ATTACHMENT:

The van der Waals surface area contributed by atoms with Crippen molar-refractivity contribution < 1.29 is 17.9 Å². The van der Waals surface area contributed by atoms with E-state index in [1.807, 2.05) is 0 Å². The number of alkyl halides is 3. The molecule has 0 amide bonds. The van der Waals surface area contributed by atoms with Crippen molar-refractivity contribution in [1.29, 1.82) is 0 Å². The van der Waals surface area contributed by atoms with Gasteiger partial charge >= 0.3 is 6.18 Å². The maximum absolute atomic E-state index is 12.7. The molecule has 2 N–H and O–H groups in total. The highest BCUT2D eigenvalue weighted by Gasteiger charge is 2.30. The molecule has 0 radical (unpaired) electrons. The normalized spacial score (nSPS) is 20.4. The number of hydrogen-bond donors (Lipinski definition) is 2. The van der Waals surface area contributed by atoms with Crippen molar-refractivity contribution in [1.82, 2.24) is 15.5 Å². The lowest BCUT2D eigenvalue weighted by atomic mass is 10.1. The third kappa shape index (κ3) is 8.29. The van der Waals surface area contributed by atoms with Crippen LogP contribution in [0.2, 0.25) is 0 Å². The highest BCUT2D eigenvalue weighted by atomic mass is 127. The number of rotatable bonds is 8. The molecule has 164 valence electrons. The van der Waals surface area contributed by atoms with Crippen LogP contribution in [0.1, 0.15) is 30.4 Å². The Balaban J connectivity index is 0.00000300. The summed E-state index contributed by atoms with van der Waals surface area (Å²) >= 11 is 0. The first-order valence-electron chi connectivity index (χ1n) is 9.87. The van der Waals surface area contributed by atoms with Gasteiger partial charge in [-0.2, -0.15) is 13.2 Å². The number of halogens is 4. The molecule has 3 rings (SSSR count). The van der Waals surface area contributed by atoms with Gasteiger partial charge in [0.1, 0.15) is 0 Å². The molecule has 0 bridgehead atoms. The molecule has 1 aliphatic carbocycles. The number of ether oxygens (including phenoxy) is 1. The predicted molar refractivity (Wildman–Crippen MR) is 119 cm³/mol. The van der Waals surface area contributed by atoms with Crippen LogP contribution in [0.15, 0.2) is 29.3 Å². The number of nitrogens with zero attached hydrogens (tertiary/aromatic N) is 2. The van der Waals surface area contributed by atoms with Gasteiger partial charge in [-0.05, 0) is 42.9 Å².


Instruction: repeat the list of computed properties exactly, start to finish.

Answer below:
The van der Waals surface area contributed by atoms with Crippen molar-refractivity contribution < 1.29 is 17.9 Å². The van der Waals surface area contributed by atoms with E-state index in [1.807, 2.05) is 0 Å². The number of alkyl halides is 3. The molecule has 0 amide bonds. The van der Waals surface area contributed by atoms with Crippen molar-refractivity contribution in [1.29, 1.82) is 0 Å². The van der Waals surface area contributed by atoms with Gasteiger partial charge >= 0.3 is 6.18 Å². The maximum absolute atomic E-state index is 12.7. The molecule has 2 N–H and O–H groups in total. The highest BCUT2D eigenvalue weighted by Gasteiger charge is 2.30. The molecule has 0 radical (unpaired) electrons. The normalized spacial score (nSPS) is 20.4. The number of hydrogen-bond donors (Lipinski definition) is 2. The van der Waals surface area contributed by atoms with Crippen molar-refractivity contribution in [1.82, 2.24) is 15.5 Å². The lowest BCUT2D eigenvalue weighted by atomic mass is 10.1. The third kappa shape index (κ3) is 8.29. The van der Waals surface area contributed by atoms with Crippen LogP contribution in [0.2, 0.25) is 0 Å². The highest BCUT2D eigenvalue weighted by atomic mass is 127. The number of rotatable bonds is 8. The molecule has 164 valence electrons. The van der Waals surface area contributed by atoms with Crippen LogP contribution in [0.1, 0.15) is 30.4 Å². The Balaban J connectivity index is 0.00000300. The summed E-state index contributed by atoms with van der Waals surface area (Å²) >= 11 is 0. The first-order valence-electron chi connectivity index (χ1n) is 9.87. The van der Waals surface area contributed by atoms with Gasteiger partial charge in [-0.2, -0.15) is 13.2 Å². The number of halogens is 4. The molecule has 3 rings (SSSR count). The van der Waals surface area contributed by atoms with Gasteiger partial charge in [0.1, 0.15) is 0 Å². The molecule has 0 bridgehead atoms. The molecule has 1 aliphatic carbocycles. The number of ether oxygens (including phenoxy) is 1. The predicted molar refractivity (Wildman–Crippen MR) is 119 cm³/mol. The van der Waals surface area contributed by atoms with Crippen LogP contribution in [0.15, 0.2) is 29.3 Å². The number of nitrogens with zero attached hydrogens (tertiary/aromatic N) is 2. The van der Waals surface area contributed by atoms with Gasteiger partial charge in [-0.05, 0) is 42.9 Å².